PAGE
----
In SUNNY ROLLS THE DICE, the third book in brother-sister author team Jennifer L. Holm & Matthew Holm’s middle grade graphic novel Sunny series, we return to suburban Philadelphia in 1977 so Sunny can navigate… dun dun dunnnnn!… seventh grade.
She has armor and a sword for a reason.
Thank you Kidlit Exchange and Scholastic for the ARC.
In a move you can kiiiiiind of see coming in SWING IT, SUNNY, Sunny struggles to cling to her best friend when Deb becomes lame and Sunny becomes cool. And by “cool” I mean into Dungeons & Dragons, which back matter says was a favorite of Jennifer and Matthew growing up.
When Sunny learns in a teen magazine that she’s Barely Groovy, she tries to follow BFF Deb’s lead to become cooler in seventh grade. The only problem? The cute boy across the street has invited both girls to play D&D with a couple of the guys. Sunny loves the game, while a mortified Deb would rather be putting her hair on rollers and listening to Bee Gees records.
Sunny tries to keep up with Deb and her new girly-girl friends… but can’t hang and be comfortable.
In the “sad rainy day/violin music” point of the book, Sunny tells her new friends she can’t play D&D anymore and slams the door suddenly. Unfortunately, making tissue paper flowers for the school dance with Deb and her new girlfriends is boring and about a 2 on the Groovy-Meter.
Then Sunny gets too uncomfortable at the Spring Fling dance, and hears the roll of a dodecahedronal dice in the hallway…
- I remember Dungeons & Dragons getting a bad rap in the 80s/early 90s as Satanic. While I personally have never played, D&D is portrayed here as a geeky, fun storytelling game only.* (Is D&D still a caveat, or am I just old?)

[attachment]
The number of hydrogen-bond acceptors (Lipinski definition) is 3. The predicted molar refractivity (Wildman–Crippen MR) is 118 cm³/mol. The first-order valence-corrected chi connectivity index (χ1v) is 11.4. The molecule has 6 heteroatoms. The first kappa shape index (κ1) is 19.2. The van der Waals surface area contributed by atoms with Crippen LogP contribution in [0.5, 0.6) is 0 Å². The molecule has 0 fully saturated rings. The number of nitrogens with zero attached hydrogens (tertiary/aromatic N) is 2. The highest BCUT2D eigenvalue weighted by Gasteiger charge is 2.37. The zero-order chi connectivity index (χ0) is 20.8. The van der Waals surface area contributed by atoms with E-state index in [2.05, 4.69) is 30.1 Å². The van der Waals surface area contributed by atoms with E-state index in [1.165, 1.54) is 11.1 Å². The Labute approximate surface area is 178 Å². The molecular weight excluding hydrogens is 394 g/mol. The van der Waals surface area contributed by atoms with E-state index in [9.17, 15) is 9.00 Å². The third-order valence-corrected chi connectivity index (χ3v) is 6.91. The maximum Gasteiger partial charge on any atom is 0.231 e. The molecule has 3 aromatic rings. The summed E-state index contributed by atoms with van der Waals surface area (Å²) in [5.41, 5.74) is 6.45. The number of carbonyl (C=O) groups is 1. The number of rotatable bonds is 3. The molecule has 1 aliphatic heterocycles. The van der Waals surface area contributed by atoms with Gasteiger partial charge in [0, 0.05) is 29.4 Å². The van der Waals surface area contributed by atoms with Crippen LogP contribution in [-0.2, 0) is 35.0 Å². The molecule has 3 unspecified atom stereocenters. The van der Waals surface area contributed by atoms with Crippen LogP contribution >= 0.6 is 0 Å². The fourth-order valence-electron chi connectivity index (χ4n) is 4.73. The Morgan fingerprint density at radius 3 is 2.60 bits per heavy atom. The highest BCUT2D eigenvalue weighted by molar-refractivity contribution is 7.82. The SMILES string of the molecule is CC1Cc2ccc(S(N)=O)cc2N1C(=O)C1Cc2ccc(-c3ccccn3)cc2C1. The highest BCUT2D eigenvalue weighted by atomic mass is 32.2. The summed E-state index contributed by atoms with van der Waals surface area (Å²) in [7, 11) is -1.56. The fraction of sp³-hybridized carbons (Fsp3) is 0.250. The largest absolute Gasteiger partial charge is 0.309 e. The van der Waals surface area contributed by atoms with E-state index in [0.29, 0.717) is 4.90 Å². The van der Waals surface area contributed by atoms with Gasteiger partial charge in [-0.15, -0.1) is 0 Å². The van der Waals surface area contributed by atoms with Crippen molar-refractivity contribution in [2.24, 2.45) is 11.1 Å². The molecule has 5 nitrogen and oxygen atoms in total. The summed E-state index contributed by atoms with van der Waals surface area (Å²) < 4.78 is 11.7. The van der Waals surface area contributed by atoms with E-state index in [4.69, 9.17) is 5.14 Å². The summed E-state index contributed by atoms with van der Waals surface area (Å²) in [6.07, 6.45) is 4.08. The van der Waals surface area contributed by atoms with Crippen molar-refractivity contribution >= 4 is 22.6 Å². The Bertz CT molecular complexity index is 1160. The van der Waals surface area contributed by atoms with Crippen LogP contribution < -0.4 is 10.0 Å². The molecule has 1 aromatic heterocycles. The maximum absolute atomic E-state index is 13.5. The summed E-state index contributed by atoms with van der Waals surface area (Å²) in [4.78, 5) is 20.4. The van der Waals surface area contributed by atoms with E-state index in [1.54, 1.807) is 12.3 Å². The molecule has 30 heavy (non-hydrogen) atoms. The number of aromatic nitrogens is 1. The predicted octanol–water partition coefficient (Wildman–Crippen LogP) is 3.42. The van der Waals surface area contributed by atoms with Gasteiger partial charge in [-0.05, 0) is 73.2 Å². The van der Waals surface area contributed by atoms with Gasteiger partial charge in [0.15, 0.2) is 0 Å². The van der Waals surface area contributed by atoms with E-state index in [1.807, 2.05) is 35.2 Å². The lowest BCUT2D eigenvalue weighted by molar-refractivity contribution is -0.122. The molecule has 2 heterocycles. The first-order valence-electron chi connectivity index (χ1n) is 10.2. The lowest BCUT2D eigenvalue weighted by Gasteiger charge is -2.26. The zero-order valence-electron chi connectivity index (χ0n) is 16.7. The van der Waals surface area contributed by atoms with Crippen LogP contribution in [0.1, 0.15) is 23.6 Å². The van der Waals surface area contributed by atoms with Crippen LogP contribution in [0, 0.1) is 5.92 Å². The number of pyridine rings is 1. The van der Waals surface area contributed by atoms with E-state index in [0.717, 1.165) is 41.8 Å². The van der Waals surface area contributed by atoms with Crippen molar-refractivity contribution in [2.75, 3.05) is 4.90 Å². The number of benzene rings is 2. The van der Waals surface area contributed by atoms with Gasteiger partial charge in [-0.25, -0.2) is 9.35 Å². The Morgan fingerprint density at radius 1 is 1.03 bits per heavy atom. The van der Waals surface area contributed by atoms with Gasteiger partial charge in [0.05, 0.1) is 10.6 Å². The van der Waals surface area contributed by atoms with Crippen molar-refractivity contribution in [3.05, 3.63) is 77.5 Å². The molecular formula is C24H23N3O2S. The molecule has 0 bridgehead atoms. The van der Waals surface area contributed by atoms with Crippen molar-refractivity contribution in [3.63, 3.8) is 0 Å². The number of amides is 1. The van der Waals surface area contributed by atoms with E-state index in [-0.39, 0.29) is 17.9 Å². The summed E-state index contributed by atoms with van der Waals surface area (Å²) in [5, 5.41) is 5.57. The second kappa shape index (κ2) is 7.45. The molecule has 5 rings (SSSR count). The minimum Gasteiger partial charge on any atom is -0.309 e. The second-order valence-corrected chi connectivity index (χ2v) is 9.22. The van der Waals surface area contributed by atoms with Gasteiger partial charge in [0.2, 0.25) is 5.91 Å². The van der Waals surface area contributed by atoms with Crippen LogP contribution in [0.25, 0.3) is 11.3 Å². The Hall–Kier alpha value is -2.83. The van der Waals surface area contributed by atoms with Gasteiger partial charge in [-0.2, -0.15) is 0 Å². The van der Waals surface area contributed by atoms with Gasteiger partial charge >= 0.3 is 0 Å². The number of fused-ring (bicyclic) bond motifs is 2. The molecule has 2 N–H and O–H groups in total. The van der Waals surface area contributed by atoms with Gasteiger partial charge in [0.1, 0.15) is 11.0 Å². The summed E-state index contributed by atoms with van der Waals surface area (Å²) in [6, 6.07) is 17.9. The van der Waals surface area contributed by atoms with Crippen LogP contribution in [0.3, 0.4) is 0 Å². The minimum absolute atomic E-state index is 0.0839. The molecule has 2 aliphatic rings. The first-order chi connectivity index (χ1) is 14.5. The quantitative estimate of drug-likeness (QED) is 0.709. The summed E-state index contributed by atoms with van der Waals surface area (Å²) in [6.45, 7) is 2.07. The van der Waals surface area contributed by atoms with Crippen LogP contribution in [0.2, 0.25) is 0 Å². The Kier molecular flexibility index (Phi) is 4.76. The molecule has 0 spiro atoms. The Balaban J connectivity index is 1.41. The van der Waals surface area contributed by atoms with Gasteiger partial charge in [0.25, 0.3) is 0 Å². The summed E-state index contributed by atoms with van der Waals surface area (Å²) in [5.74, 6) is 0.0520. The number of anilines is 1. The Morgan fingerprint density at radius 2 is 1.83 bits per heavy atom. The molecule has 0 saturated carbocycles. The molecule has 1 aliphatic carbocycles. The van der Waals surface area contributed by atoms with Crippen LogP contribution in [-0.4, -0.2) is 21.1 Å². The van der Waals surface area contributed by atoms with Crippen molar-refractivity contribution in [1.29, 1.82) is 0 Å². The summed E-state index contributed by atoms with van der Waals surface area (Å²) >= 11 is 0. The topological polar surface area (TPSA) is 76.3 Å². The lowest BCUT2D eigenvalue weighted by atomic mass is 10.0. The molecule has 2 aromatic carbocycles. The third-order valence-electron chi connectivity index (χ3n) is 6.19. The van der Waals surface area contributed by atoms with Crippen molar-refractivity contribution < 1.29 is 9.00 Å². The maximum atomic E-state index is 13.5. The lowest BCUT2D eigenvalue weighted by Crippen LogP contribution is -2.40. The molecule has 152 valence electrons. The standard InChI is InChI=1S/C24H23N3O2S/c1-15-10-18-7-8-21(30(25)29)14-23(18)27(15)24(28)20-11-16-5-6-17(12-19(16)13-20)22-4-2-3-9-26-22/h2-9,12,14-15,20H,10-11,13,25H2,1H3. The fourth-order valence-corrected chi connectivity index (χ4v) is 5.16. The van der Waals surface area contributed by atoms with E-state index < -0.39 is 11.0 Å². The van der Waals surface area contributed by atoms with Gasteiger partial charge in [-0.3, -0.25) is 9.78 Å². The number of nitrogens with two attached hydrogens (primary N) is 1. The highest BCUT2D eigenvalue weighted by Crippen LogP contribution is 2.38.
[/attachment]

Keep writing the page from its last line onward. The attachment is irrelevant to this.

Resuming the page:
- While the first two Sunny books (link to SUNNY SIDE UP) dealt with older brother Dale’s being shipped off to military school to deal with violent behavior and unspecified substance abuse, SUNNY ROLLS THE DICE takes a lighter turn toward Sunny’s coming into her own and balancing being true to herself with the shifting friendships of middle school.
- Sunny is such a relatable character that I was compelled to go back and read this book’s two predecessors within a couple days. Enough said. (If anyone was wondering, Dale is doing better; he joined the Navy and somehow got sent to San Diego not Vietnam.)
- Sunny and Deb’s probable friendship breakup, while sad, is relatable and well-rendered. In the words of Sunny’s surrogate older sister Neela, “It sounds like Deb wants different things than you right now. It’s okay.” That’s a message not enough kids seem to hear.
- Groovy 70s/80s nostalgia for days; including extensive accounts of kids having fun without cell phones!
SUNNY ROLLS THE DICE will be released Oct 1 from Scholastic (look for it in your September book order!)
* It’s worth mentioning that during that time, I also recall that group of moms being morally panicked about debit cards too for some reason, so there is that.